The governments borrow when its revenue falls short of its expenditure. Public debts is a study of various principles and methods of raising debts and their economic effects. It also deals with the methods of repayments and managements of public debts.

Financial Administration

It deals with the methods of Budget preparation, various types of Budgets, war Finance, Development Finance etc. Thus, financial administration refers to the mechanism by which the financial functions are carried on. In other words, financial administration studies the organizing and disbursing of the finances of the State.

Economic stabilization and Growth

The use of Public revenue and Public expenditure to secure stability in levels of prices by controlling inflationary as well as deflationary pressures is studied. Similarly the income and expenditure policies adopted by the government so as to attain full employment, optimum use of resources, equitable distribution of income etc. are also studied.

FEDERAL FINANCE

Under federal finance we study the principles and policies governing the distribution of functions and funds among the public authorities in a federal set up. In a federal set up there are different levels of governments-centre, state and local.

Public Finance and Private Finance

The understanding and the study of public finance is facilitated by a comparison of the public or government finance with private or individual finance. Such a comparison will help us to know how the aims and objectives and methods of public Finance operation are similar or differed from the financial operations of the individual.

Similarities

  1. Both the State as well as individual aim at the satisfaction of human wants through their financial operations. The individuals spend their income to satisfy their personal wants whereas the state spends for the satisfaction of communal or social wants.
  2. Both the States and Individual at times have to depend on borrowing, when their expenditures are greater than incomes
  3. Both Public Finance and Private Finance have income and expenditure. The ultimate aim of both is to balance their income and expenditure.
  4. For both kinds of finances, the guiding principle is rationality. Rationality is in the sense that maximization of personal benefits and social benefits through corresponding expenditure.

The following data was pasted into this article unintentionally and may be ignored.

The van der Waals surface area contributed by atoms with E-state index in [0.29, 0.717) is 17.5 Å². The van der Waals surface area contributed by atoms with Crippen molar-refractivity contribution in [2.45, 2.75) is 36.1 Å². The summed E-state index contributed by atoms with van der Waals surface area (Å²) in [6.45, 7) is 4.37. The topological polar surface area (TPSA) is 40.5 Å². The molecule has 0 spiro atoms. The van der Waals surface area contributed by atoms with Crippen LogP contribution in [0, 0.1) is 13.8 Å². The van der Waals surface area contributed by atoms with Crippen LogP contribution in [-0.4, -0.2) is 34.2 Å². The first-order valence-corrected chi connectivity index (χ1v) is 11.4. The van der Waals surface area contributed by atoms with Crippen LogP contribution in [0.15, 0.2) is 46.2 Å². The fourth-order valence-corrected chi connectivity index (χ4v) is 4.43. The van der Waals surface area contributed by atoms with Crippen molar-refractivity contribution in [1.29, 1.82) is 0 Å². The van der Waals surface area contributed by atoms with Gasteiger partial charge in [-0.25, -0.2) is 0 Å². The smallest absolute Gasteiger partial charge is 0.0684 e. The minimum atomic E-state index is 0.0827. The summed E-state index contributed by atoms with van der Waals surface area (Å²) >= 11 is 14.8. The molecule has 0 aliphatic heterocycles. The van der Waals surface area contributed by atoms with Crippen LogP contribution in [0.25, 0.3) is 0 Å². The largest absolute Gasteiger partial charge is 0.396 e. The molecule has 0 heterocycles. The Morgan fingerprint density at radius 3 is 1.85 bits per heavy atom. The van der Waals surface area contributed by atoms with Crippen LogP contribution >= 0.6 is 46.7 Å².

5. Both are concerned with the problem of economic choice, that is, they try to satisfy unlimited ends with scarce resources having alternative uses.

Dissimilarities

  1. The private individual has to adjust his expenditure to his income. i.e., his expenditure is being determined by his income. But on the other hand the government first determines its expenditure and then the ways and means to raise the necessary revenue to meet the expenditure.
  2. The government has large sources of revenue than private individuals. Thus at the time of financial difficulties the state can raise internal loans from its citizens as well as external loans from foreign countries. In the case of private individual, all borrowings are external in nature.
  3. The state, when hard pressed, can resort to printing of currency, as an additional source of revenue. In fact, during emergencies like war, it meets its increased financial obligations by printing new currency. But an individual cannot raise income by creating money.
  4. The state prepares its budget or estimates its income and expenditure annually.  But there is no such limitation for an individual. It may be for weekly, monthly, or annually.
  5. A surplus budget is always good for a private individual. But surplus budgets may not be good for the government. It implies two things. a) The government is levying more taxes on the people than is necessary and b) the government is not spending as much as the welfare of the people as it should.
  6. The individual and state also differ in their motives regarding expenditure. The individuals hanker after profit. Their business operations are guided by private profit motive.  But the states expenditure is guided by the welfare motive.
  7. The private individual spends his income on various items in such a manner as to secure equi-marginal utilities from them.  The government on the contrary does not give as much importance to this law as a private individual does. Modern government sometimes incur cretin types of expenditure from which there do not derive any advantage but they do incur this expenditure to satisfy cretin sections of the community.
  8. Individuals always seek quick returns they save only a small amount for future and spend more to satisfy their current needs. Individual tend to think more on present as they are dead in the long run.Similarly they seldom spend if it does not yield any money income. On the other hand, State has a long term perspective of its expenditure. It does not care only for immediate benefit. State spends on projects having long gestation period. The burden of taxation is borne by the present generation in the interest of long run welfare of the community. Similarly sometimes government may have to spend on schemes which may not yield any money income at all (e.g. Public Health).
  9. An individual’s spending policy has very little impact on the society as a whole. But the state can change the nature of an economy through its fiscal policies.
  10. The pattern of expenditure in the case of private finance is often influence by customs, habits social status etc. The pattern of government expenditures is guided by the general economic policy followed by the government.
  11. Private Finance is always a secret affair. Individual need not reveal their financial transactions to anyone except for filing tax returns. But Public Finance is an open affair. Government budget is widely discussed in the parliament and out sides. Public accountability is an important feature of public finance.
  12. Individuals can plan to postpone their private expenditure. But the state cannot afford to put off vital expenditure like defence, famine relief etc. Findlay Shiraz says that compulsory character is an important future of public finance.